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UA faculty, students part of global team that releases first photo of black hole

After more than a decade of preparation and several years of analyzing massive amounts of data, researchers announced the first results from the Event Horizon Telescope array in what could be an important step in solving the mystery of black holes.

The EHT is not one telescope, but rather a connected network of eight radio telescopes around the world — including two involving the UA — that synchronized together to make one huge virtual telescope.

The collaborative goal resulted in the first photograph of a black hole, researchers said.

Researchers on Wednesday released the first image of a black hole, which came from a galaxy 55-million light years from Earth. A researcher from the UA and a graduate of the university were part of the news conference in Washington, D.C. Other news conferences will be held Wednesday around the globe.

Two of the eight telescopes used in the 2017 data collection effort were integrated into the project by the University of Arizona: the Submillimeter Telescope on Mount Graham and the South Pole Telescope in Antarctica. Kitt Peak National Observatory, southwest of Tucson, will join the EHT project in upcoming experiments, along with a few more international telescopes.

The combining of eight telescopes around the world gave researchers the resolution needed to make the photographs — something that would not have been possible 10 years ago.

Before now, the feat of photographing something over 55-million light years away would be like "taking a picture of a doughnut placed on the surface of the moon," said EHT Project Scientist Dimitrios Psaltis, a professor of astronomy and physics at the University of Arizona.

The EHT will allow the scientists working on it to make a distinctive contribution to the field of astronomy, according to Dan Marrone, a UA associate professor of astronomy.

Marrone is the principal investigator for the EHT project at the South Pole Telescope, which is run by the University of Chicago in a wide collaboration with other institutions including the UA. He also coordinates a modeling and analysis working group, and is on the EHT science council, a group of 10 senior scientists who oversee the telescope project.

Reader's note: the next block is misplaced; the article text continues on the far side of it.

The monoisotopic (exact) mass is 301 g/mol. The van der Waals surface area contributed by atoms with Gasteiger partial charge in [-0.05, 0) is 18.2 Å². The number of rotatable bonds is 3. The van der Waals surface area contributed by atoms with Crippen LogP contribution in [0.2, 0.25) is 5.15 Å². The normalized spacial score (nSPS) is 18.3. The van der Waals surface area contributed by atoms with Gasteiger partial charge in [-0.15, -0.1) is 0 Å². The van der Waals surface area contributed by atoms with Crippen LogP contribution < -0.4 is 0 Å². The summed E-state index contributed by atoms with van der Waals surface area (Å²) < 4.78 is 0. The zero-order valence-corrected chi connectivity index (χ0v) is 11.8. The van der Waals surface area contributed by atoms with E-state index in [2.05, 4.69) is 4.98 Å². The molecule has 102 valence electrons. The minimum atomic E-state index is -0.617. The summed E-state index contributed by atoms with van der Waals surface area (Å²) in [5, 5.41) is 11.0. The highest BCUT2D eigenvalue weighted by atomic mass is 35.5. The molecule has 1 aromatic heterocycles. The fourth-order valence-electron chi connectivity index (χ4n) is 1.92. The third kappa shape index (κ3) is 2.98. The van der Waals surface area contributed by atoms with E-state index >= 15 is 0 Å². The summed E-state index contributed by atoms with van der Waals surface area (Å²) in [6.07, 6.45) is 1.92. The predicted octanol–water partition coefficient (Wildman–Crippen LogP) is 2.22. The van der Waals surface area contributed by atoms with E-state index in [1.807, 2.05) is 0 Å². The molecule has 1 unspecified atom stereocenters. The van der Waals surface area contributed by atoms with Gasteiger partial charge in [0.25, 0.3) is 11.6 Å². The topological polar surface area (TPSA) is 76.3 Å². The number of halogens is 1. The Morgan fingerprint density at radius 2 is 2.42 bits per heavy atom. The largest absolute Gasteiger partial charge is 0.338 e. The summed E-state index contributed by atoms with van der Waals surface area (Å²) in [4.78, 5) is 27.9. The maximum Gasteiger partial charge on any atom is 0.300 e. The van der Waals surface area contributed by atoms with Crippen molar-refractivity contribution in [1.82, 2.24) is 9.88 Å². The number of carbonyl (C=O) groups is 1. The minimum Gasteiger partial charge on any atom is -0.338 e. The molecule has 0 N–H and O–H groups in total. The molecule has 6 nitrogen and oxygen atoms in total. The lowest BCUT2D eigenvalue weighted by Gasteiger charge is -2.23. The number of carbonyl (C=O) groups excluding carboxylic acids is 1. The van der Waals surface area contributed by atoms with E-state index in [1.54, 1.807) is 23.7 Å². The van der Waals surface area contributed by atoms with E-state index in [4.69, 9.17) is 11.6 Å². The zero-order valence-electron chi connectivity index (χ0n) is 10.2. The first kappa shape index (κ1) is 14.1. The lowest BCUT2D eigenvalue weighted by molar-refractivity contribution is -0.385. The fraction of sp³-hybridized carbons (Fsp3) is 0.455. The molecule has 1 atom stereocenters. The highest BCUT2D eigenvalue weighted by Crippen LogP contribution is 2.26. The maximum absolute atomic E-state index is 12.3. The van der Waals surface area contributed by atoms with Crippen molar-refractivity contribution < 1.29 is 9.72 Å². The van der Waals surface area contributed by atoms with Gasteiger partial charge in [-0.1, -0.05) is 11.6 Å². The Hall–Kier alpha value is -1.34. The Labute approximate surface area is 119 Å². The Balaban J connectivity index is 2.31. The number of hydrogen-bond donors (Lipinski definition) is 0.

“We don’t have other ways to image black holes, so in that sense we are able to contribute something completely different than everybody else,” Marrone said. “There are a lot of mysteries about black holes that we have not been able to resolve without directly looking at them.”

Marrone said the telescope array does not run continuously, but rather does experiments of specific lengths. The first experiment was in 2017, and that large amount of data is what they are now sharing.

"The observations were a coordinated dance in which we simultaneously pointed our telescopes in a carefully planned sequence," Marrone said in a news release.

The groundwork for that first experiment was put in place 12 years before it happened. Marrone said the project started to gain steam in 2010, after several grants allowed the EHT team to make necessary improvements on several telescopes.

UA Astronomy Professor Feryal Ozel is a lead researcher for one of the modeling and analysis working groups that interprets the data from the EHT and is also on the EHT science council.

She said the research could have a big impact on the way people understand black holes.

“It’s a new and novel way of studying black holes that has not been possible before through direct imaging. It allows us to access information on spatial scale that has not been accessible before,” Ozel said.

One goal of the EHT is to test Albert Einstein’s general theory of relativity, which Ozel said suggests gravity comes from objects bending space and time.

“It’s Einstein’s geometrical description that all objects bend the space and time around them, and that black holes are these extreme objects that warp space time in a way that doesn’t allow matter or even light to escape from the innermost regions,” Ozel said.

An image of a black hole could help test that theory because, according to the theory, there should be a brightness depression at the center of an image of a black hole. This shadow can be measured using the photo, Ozel said, and then they can see if the measurements match up.

“If you know the black-hole mass, I can tell you exactly how big in the sky the shadow should look. So beyond obtaining images of black holes, we are able to ask ourselves ‘is there a shadow? Is that shadow the size that general relativity predicts? Is it the shape that general relativity predicts?’” Ozel said.

Black holes are the perfect environment to test the theory, Ozel said, because they’re so extreme.

“We expect any possible deviation from general relativity, something that may make us think that the theory is incomplete, to potentially manifest in black-hole environments and maybe become visible in black-hole images,” Ozel said.

Ozel and Marrone said they’re pleased to be contributing so much to the field, and as they’re at a research university, they also get to share the experience with students. The UA has 36 people working on the project, including undergraduates, graduates and postdoctoral students.

“We are extremely happy to have played a big role in this, and to be training a whole generation of scientists in this field,” Ozel said.

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